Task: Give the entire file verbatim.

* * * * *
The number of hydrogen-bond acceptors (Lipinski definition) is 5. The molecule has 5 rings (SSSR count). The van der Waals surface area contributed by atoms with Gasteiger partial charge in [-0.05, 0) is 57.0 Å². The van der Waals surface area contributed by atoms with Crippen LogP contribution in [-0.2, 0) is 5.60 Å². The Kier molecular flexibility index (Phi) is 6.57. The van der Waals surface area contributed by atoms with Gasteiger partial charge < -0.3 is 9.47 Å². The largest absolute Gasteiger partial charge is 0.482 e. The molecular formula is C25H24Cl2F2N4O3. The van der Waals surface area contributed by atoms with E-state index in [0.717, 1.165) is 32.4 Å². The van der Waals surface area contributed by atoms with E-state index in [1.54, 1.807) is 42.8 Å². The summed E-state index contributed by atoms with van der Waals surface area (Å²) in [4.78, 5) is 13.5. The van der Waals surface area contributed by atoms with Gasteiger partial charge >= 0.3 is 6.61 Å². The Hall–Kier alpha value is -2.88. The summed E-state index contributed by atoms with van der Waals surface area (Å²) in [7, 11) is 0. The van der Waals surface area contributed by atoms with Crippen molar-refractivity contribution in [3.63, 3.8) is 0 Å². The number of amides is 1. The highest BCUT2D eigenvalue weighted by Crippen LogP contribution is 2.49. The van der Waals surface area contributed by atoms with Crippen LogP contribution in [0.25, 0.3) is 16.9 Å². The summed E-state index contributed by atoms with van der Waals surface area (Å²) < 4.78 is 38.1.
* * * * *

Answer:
The number of hydrogen-bond acceptors (Lipinski definition) is 5. The molecule has 5 rings (SSSR count). The van der Waals surface area contributed by atoms with Gasteiger partial charge in [-0.05, 0) is 57.0 Å². The van der Waals surface area contributed by atoms with Crippen LogP contribution in [-0.2, 0) is 5.60 Å². The Kier molecular flexibility index (Phi) is 6.57. The van der Waals surface area contributed by atoms with Gasteiger partial charge < -0.3 is 9.47 Å². The largest absolute Gasteiger partial charge is 0.482 e. The molecular formula is C25H24Cl2F2N4O3. The van der Waals surface area contributed by atoms with E-state index in [0.717, 1.165) is 32.4 Å². The van der Waals surface area contributed by atoms with E-state index in [1.54, 1.807) is 42.8 Å². The summed E-state index contributed by atoms with van der Waals surface area (Å²) in [4.78, 5) is 13.5. The van der Waals surface area contributed by atoms with Gasteiger partial charge >= 0.3 is 6.61 Å². The Hall–Kier alpha value is -2.88. The summed E-state index contributed by atoms with van der Waals surface area (Å²) in [7, 11) is 0. The van der Waals surface area contributed by atoms with Crippen molar-refractivity contribution in [3.63, 3.8) is 0 Å². The number of amides is 1. The highest BCUT2D eigenvalue weighted by Crippen LogP contribution is 2.49. The van der Waals surface area contributed by atoms with Crippen LogP contribution in [0.25, 0.3) is 16.9 Å². The summed E-state index contributed by atoms with van der Waals surface area (Å²) < 4.78 is 38.1.